And coming to the data that Christian Rudder has put in Dataclysm, on people getting 1s and 5s being more likely to get a date than straight 3s, I wonder how it will look if we are going to condition the data on the rating profile of the reviewer – maybe someone who has a lot of 1s and 5s is more likely to give 1 and 5 ratings to others? And 3s give 3s to others? It would be interesting to find out, except that the data is not public!

Hosting arrangements and expense accounts

So the convention when you meet someone who has traveled to your city for whatever reason is that the host pays. It seems to be a result of the commenting that you offer food and drink to someone who visits you. So meeting someone even in a restaurant in your city is like you hosting them at a meet and so you pay for it.

And this is a convention that I’ve followed for a while now. If someone’s visiting Bangalore and I meet them here I pay for the meeting. If I’m travelling and I meet someone and they insist on paying, I let them. It’s all part of the convention.

What turns this around, however, is corporate expense accounts. I just met an old friend for drinks and dinner, along with a few other old friends all of who stay in Bangalore. Now we had met because this guy from Gurgaon was visiting, and convention demanded that rather than him paying, all of us together would pick up the tab.

But then it turned out that this guy was in town on work, and hence on a corporate expense account, and so the dinner expenses would be taken by his employer! So when he pot in his corporate card and insisted on paying, and we protested, he said “next time any of you is in Gurgaon you can return the favour”.

It’s all quite bizarre! The conventions have been completely overturned! All Thanks to corporate expense accounts!


I just spoke to the sponsor of tonight’s drinks and he has confirmed that he sponsored them out of his own goodwill and that our drinks were not sponsored by his employer. The error is regretted

Weak ties and job hunting

As the more perceptive of you would have figured out by now, the wife is in her first year of business school, and looking for an internship. I’m at a life stage where I have friends in most companies she is interested in who are in roles that are at a level where it is possible for them to make a decision to hire her.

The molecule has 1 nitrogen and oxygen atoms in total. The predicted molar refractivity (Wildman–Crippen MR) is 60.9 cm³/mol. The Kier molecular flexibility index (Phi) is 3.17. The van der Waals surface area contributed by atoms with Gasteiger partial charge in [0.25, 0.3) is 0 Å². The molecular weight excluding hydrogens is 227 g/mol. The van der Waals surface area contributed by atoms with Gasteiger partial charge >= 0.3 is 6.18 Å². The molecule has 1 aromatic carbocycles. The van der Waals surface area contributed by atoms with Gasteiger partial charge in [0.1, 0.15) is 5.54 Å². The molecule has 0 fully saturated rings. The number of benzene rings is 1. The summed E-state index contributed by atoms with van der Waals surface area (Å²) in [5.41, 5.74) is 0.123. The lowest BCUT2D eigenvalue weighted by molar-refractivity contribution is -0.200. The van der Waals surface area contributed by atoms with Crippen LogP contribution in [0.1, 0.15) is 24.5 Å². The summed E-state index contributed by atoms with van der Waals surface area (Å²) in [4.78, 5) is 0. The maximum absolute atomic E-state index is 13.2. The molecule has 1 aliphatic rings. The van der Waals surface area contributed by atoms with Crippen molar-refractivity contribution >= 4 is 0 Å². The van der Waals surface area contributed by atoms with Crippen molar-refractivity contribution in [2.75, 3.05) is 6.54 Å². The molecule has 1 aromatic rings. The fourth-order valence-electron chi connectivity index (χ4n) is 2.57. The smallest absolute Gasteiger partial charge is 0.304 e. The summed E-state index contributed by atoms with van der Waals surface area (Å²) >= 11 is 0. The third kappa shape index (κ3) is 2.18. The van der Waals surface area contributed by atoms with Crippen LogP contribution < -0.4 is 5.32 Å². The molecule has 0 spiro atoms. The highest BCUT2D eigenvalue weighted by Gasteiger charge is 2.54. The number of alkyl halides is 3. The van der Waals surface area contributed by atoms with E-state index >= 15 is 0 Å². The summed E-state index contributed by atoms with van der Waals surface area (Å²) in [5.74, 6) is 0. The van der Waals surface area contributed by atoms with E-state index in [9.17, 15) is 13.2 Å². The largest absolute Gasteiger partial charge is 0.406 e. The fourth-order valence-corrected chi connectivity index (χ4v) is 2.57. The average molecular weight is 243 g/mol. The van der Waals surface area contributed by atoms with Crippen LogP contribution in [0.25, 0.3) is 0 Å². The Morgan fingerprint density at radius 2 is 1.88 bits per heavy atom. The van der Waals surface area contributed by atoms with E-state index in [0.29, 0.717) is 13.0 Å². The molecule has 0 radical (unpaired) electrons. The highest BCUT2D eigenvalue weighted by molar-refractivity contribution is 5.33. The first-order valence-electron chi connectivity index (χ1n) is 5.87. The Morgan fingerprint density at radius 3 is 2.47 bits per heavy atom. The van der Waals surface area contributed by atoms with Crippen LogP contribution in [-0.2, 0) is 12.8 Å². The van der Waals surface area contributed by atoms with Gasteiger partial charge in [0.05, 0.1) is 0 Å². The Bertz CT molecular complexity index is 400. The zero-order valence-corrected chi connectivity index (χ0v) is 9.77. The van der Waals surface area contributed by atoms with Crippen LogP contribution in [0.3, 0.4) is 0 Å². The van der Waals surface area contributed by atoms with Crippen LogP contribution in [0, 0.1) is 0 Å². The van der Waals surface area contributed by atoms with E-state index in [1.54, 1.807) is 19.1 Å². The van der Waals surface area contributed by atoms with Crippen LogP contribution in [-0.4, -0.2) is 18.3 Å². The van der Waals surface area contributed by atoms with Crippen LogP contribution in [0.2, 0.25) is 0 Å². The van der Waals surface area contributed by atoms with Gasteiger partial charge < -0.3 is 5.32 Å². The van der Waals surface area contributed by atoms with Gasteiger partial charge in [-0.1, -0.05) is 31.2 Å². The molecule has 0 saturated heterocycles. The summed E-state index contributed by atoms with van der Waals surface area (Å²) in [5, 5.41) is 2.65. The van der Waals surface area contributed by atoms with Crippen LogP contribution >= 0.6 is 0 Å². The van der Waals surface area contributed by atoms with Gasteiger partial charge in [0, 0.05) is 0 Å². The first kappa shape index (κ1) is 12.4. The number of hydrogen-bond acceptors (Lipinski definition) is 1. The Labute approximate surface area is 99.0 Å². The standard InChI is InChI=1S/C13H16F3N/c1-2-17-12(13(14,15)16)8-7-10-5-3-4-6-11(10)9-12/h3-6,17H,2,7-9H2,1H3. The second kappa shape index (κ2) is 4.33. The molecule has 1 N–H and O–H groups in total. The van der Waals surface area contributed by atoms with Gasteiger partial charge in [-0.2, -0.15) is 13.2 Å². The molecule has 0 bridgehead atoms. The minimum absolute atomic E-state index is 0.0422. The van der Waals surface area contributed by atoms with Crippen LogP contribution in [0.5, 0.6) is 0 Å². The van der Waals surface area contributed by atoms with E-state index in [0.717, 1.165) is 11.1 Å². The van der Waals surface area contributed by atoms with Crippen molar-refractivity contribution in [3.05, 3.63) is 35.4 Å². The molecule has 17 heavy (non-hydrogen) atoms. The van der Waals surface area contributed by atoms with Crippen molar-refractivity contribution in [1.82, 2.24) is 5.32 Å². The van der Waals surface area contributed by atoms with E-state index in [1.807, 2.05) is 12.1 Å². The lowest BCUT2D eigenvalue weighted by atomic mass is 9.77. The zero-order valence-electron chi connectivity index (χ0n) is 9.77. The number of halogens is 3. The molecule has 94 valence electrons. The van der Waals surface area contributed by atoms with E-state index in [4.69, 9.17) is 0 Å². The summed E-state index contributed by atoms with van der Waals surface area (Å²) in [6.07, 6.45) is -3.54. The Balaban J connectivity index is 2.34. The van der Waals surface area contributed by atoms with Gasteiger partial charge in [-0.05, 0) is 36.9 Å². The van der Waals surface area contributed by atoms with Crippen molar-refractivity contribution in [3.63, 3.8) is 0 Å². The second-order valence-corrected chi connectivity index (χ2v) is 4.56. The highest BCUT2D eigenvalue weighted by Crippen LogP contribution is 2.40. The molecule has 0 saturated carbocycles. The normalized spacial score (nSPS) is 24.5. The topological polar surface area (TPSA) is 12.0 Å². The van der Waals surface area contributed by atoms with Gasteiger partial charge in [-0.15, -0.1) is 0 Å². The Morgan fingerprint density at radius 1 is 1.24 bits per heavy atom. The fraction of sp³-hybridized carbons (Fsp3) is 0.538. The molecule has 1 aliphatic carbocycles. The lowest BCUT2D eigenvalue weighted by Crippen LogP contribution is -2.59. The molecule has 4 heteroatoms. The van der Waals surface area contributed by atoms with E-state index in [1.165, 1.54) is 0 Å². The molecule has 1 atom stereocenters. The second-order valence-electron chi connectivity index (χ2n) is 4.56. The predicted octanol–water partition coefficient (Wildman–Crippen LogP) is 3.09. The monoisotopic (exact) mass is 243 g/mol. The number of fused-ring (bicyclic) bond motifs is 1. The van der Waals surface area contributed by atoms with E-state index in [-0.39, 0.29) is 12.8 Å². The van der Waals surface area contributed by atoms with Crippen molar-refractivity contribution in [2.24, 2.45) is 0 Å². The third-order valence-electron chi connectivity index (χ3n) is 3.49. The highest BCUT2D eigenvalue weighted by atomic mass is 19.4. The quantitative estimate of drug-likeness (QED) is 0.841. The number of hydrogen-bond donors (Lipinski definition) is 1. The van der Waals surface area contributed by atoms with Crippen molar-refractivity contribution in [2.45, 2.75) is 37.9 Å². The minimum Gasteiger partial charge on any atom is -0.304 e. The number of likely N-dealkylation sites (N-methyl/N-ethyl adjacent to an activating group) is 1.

Yet, so far I’ve made few recommendations. I’ve made the odd connection but that’s been mostly of the “she is applying to your company and wants to get to know the company better. Can you speak to her about it?” variety. I don’t think there’s a single person to whom I’ve written saying that the wife is in the market for an internship and they should consider hiring her.

I initially thought it was some inherent meanness in me, or lack of desire to help, that prevented me from recommending my wife to potential hirers who I know well. But then a little bit of literature survey pointed out an economic rationale to my behaviour – it is the phenomenon of “weak ties”. Now I was aware of this weak ties research earlier – but I had assumed that it had only referred to the phenomenon where acquaintances are more likely to help than friends because the former’s networks are much more disjoint from yours than the latter’s.

Anyway, in a vain attempt at defence, I hit “weak ties and job hunting” into google, and that led me to this wonderful post on the social capital blog that contained exactly what I was looking for. Here is the money quote:

It turns out, that people generally don’t refer their close friends to jobs for two reasons: 1) they are more worried that it will reflect badly on them if it doesn’t work out; and 2) they are more likely to know of the warts and foibles of their close friends and believe these could interfere with being a good worker (e.g., Jim stays up late to watch sports, or Charles has too much of an attitude, or Jane is too involved with her sick father).  Weak friends one can more easily project good attributes onto and believe this will work out.

So if I were to request you to hire my wife and it doesn’t work out, it can affect the relationship between you and me, so I wouldn’t risk that. When I’m recommending someone very close to me, I’m putting my own reputation on the line and I don’t like that. I’m happy referring cousins or other slightly distant acquaintances because there I have no skin in the game and hopefully some good karma can get created.

Now, while I’m loathe to recommend my wife to people I know well,  I wouldn’t be so hesitant recommending her to people I don’t know that well! For while my tie with my wife is strong, my tie with these people is weak enough that it not working out won’t affect me, and there is little reputational risk also. The problem is when the ties on both sides are strong!